Coombs test or antiglobulin test (AGT) is a blood test used in immunohematology to detect antibodies against red blood cells (erythrocytes) in the blood. Blood samples can be taken during delivery from the baby’s umbilical cord or the veins after birth.
Read this post to learn more about the different types and interpretations of coombs test results and outcomes for babies with positive Coombs tests.
Types Of Coombs Tests
There are two types of Coombs tests to detect various pathologies (1).
1. Direct Coombs test
Direct Coombs test detects antibodies attached to the red blood cells. After collecting the blood sample, the red blood cells are washed in the laboratory to remove the plasma and unbound antibodies. The washed red blood cells are incubated with Coombs reagent (anti-human globulin) in the next step.
The test is considered positive if the red blood cells agglutinate, that is, appear clumpy or sticky. This indicates that the antibodies or complement proteins are attached to the red blood cells causing their destruction. A baby with a positive direct Coombs test may have autoimmune hemolytic anemia.
2. Indirect Coombs test
Indirect Coombs test detects free antibodies in the blood. These antibodies are not attached to the red blood cells and work against foreign red blood cells. In the laboratory, the blood serum is extracted and incubated with foreign red blood cells and anti-human globulin or Coombs reagent. Indirect Coombs test is considered positive if agglutination is observed.
Indirect Coombs tests help diagnose reactions to blood transfusion. It is also used in prenatal testing to check for Rh compatibility issues in pregnant women. Mothers with Rh-negative blood groups should take an Rh immunoglobulin shot during pregnancy to avoid Rh incompatibility-related complications in their subsequent pregnancies (2).
What Problems Are Seen In Coombs Positive Babies?
The health problems in positive direct and indirect Coombs tests may vary. These may include (3):
1. Autoimmune hemolytic anemia
In this condition, the immune system destroys the red blood cells, resulting in anemia. The lifespan of red blood cells is 120 days, but they are destroyed earlier in this condition. It could lead to anemia since there are inadequate mature cells to compensate for the loss.
Swelling under the skin is one of the common symptoms of hemolytic anemia in babies. Destruction of red blood cells could also cause jaundice.
Yellow discoloration of skin and whites of the eyes (sclera) is called jaundice. It is caused by excess bilirubin, a byproduct of red blood cell destruction. Babies with indirect or direct Coombs positive test could have jaundice since both attached and free antibodies damage the red blood cells.
Note: Coombs negative babies may also develop jaundice due to immature liver function, breast milk, or erythrocyte disorders.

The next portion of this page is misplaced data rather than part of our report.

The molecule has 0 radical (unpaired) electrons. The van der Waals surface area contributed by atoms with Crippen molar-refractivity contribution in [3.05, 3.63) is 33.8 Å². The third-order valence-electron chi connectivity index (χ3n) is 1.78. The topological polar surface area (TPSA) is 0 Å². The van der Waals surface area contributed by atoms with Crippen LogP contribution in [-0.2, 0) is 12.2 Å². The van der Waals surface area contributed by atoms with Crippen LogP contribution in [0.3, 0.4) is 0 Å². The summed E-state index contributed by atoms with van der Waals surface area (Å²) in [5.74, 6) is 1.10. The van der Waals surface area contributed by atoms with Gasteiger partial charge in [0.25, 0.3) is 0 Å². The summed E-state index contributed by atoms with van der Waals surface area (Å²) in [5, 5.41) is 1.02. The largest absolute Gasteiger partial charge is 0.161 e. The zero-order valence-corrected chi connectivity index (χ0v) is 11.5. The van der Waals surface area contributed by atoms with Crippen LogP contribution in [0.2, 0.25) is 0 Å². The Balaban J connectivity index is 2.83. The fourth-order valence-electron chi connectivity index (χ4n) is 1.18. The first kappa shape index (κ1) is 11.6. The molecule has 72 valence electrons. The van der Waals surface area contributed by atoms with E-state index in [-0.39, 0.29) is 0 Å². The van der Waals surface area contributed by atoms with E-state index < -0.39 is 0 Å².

How To Take Care Of A Coombs Positive Baby?
There is no need for specific treatment in some babies with mild elevation of bilirubin levels. However, babies are closely monitored for changes in bilirubin levels and symptoms. Treatment options may include the following.
- Adequate feeding is recommended since poor feeding may worsen jaundice due to other reasons
- Intravenous fluids are given if required
- Medications to keep blood pressure normal
- IVIG-intra venus immunoglobulin may be required in some cases to neutrilize preformed antibodies
- Phototherapy is given for jaundice
- Severe cases may require a blood transfusion
You may discuss the appropriate treatment plan with a pediatrician.
When Can A Coombs Positive Newborn Go Home?
Coombs positive babies can go home in usual time after birth unless there are complications of high bilirubin levels and anemia. However, you may need to visit a pediatrician within a few days for blood tests to assess the progress.
Sometimes, jaundice and anemia may worsen after going home. You may call the healthcare provider if you notice any of these signs and symptoms (4).
- Increased yellowing of the skin and eye
- Poor feeding
- Breathing difficulties or fast breathing
Long-term Complications In Coombs Positive Infants
Most Coombs positive babies do not develop any long-term problems since the maternal antibodies clear within a few weeks after birth. The immune reaction slowly resolves, and the formation of new blood cells helps the infant recover completely in a few weeks (4).
If left untreated, very high bilirubin levels may cause brain damage known as kernicterus and other issues, such as cerebral palsy or deafness. However, in most cases, jaundice is diagnosed and treated before the bilirubin reaches a level high enough to cause complications.
What Happens If The Coombs Test Is Negative?
A negative result (no agglutination present) on direct and indirect Coombs tests means no antibodies or complement proteins are against the red blood cells. It is possible to develop jaundice and hemolytic anemia in babies with negative Coombs tests due to other medical conditions that do not involve antibodies against the red blood cells. Newborns may also develop physiological jaundice and breast milk jaundice during the initial days of life (5).
Coombs test helps detect antibodies against red blood cells and determine any related underlying issues. If you are an Rh-negative mother, you may consider testing and taking Rh immunoglobulin injections to avoid complications. Severe cases can also be treated with intrauterine blood transfusions. If the baby has a positive Coombs test, they may require close monitoring, and their health condition will eventually improve over time.
2. The Rh Factor: How It Can Affect Your Pregnancy; American College of Obstetricians and Gynecologists
3. Coombs Antibody Test (Indirect and Direct); Michigan Medicine; University of Michigan
4. Direct Coombs Test (DCT);; National Health Service
5. The Coombs Test; Stanford Medicine